Can you describe the current situation of the retail sector in the United States?
For our niche, which is the high-end European contemporary market, 2016 provided a strong market and increased growth across the board. Our new Minotti showroom in the Miami Design District, in particular, had an exceptional year. To succeed in this arena, we believe that it is not enough to simply showcase products that are new. Rather, from the flood of offerings in the marketplace, we use our experience and expertise to carefully curate offerings that are as innovative as they are functional. In 2017, we believe the market will be more competitive for two primary reasons; more competition due to the strong U.S. economy against foreign currencies, and because the residential market will be slower, reducing spending for furniture from previous years.
Is there a growth in the furniture sector in the area?
Yes, we definitely believe there is. The DDC group currently has showrooms in New York, Los Angeles and Miami and all three markets have shown marked growth in recent years. Our NY location, once a single outpost is currently transforming in to the hottest new design neighborhood in NYC, the NoMad Design District, boasting a profusion of powerhouse brands.
Do you have an online sales channel? How is e-commerce affecting furniture sales in America?
While we recognize the trend, we do not currently have an e-commerce platform and business has not been effected by online retailers. When design professionals specify high-end product, the ability to see and touch the actual product is imperative. Being able to bring their clients in to one of our showrooms to do the same has only worked to streamline the approval process, and as people become more global, we see clients visiting our showrooms from around the world. At this end of the market, e-commerce remains limited, but it will find it’s place, but for now, there is still a dominant desire for personalized and experienced service which online is unable to provide. Online sales can currently work well for smaller ticket items like lighting and accessories.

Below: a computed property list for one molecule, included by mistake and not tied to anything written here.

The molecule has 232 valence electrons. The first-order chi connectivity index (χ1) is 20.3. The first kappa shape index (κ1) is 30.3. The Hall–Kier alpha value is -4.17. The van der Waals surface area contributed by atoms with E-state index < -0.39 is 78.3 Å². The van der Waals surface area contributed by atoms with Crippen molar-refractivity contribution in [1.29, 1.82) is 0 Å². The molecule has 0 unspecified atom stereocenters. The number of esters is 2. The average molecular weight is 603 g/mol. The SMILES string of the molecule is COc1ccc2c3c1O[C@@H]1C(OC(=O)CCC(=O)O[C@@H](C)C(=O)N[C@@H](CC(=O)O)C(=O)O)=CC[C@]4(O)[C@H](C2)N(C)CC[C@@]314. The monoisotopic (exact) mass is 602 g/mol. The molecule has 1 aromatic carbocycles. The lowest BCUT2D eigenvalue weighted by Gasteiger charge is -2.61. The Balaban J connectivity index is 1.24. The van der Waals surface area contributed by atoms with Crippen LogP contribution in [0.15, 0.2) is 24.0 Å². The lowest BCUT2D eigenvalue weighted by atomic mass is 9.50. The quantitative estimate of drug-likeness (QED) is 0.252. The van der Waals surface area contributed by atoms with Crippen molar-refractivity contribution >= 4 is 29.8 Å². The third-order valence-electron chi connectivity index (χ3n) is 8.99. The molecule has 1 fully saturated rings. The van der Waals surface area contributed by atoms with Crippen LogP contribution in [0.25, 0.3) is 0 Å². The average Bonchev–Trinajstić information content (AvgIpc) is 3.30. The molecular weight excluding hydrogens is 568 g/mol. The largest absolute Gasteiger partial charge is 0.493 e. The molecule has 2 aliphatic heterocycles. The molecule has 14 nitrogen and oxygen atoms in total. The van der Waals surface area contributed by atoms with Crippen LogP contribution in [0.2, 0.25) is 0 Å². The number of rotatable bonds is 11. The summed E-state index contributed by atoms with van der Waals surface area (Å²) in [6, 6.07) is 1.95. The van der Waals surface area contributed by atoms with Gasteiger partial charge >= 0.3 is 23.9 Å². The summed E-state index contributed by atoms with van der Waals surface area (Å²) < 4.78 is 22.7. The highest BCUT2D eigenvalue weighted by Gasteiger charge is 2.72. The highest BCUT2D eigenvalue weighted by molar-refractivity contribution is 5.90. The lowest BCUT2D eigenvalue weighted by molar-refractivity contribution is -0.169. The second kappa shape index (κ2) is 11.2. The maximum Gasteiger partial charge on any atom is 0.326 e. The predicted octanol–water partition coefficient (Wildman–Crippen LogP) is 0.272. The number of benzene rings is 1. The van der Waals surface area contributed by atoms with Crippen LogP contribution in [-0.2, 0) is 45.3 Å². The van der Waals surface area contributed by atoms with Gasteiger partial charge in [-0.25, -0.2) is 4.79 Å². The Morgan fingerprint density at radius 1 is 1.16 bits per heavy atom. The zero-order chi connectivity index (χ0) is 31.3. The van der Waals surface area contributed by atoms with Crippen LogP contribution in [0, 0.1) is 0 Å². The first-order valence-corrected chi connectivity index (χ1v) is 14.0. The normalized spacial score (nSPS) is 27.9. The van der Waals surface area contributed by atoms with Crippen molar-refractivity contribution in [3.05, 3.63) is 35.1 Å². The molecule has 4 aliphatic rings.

How is the relationship with Italian companies (in general and in your specific case)?
Unfortunately, during the last financial global crisis, thousands of furniture factories were forced to close in Italy, but the strong ones both survived and flourished. We have just returned from the Milan furniture fair, Salone, and the outlook was very positive from the factory side. We were impressed and encouraged by the investments that were being made in new products.
Nowadays Italian brands look more and more to America: how would you recommend them to approach the market and its distribution system?
Italian designers and manufacturers who wish to approach the U.S. market need to understand that the designs require certain modifications in order to meet the needs of our consumers. An obvious example would be if you are selling an Italian bed, it would need to be produced in American sizes. Surprisingly, it took years for us to convince our Italian partners to make this change, but once they did, sales immediately increased, such that the rest of the market followed suit.
How do you establish a real ‘shopping experience’ in your stores?
We believe that the showrooms themselves benefit from strong architecture in order to maximize the impact of the display. We also create stylized vignettes which entice clients to touch and try our products, experiencing them as they would in their homes. We have an extensive and dedicated design team constantly updating each showroom, creating new layouts with new products.
Could you mention some recent projects? Or the most significant for you?
We have the pleasure of working on projects all over the world from our showrooms in New York, Miami and Los Angeles. Some of the recent highlights have included projects by Andrew Sheinman of Pembrooke and Ives in Aspen and the Hamptons, by designer Hernan Ariaga in the Dominican Republic, and installations in Signapore, Paris, and India to name just a few. Closer to home, DDC partner Babak Hakakian recently finished his Fifth Avenue loft apartment with architect Eran Chen from ODA New York, furnished entirely from DDC.
You have two stores in New York and one in Los Angeles, are your interior proposals also diversified?
Every market has its own particular needs that we must learn and adapt to. Beginning with the product selection itself, but also how it is shown and delivered. Clients in L.A., for example, want floor samples and quick ship items with far more frequency than do N.Y. clients, who prefer to special order.
Are you planning new openings?
Yes, we are planning an expansion into a new showroom in L.A. We are currently in a space that is 4,500 sq.ft., but will be opening a new 20,000 sq.ft. space.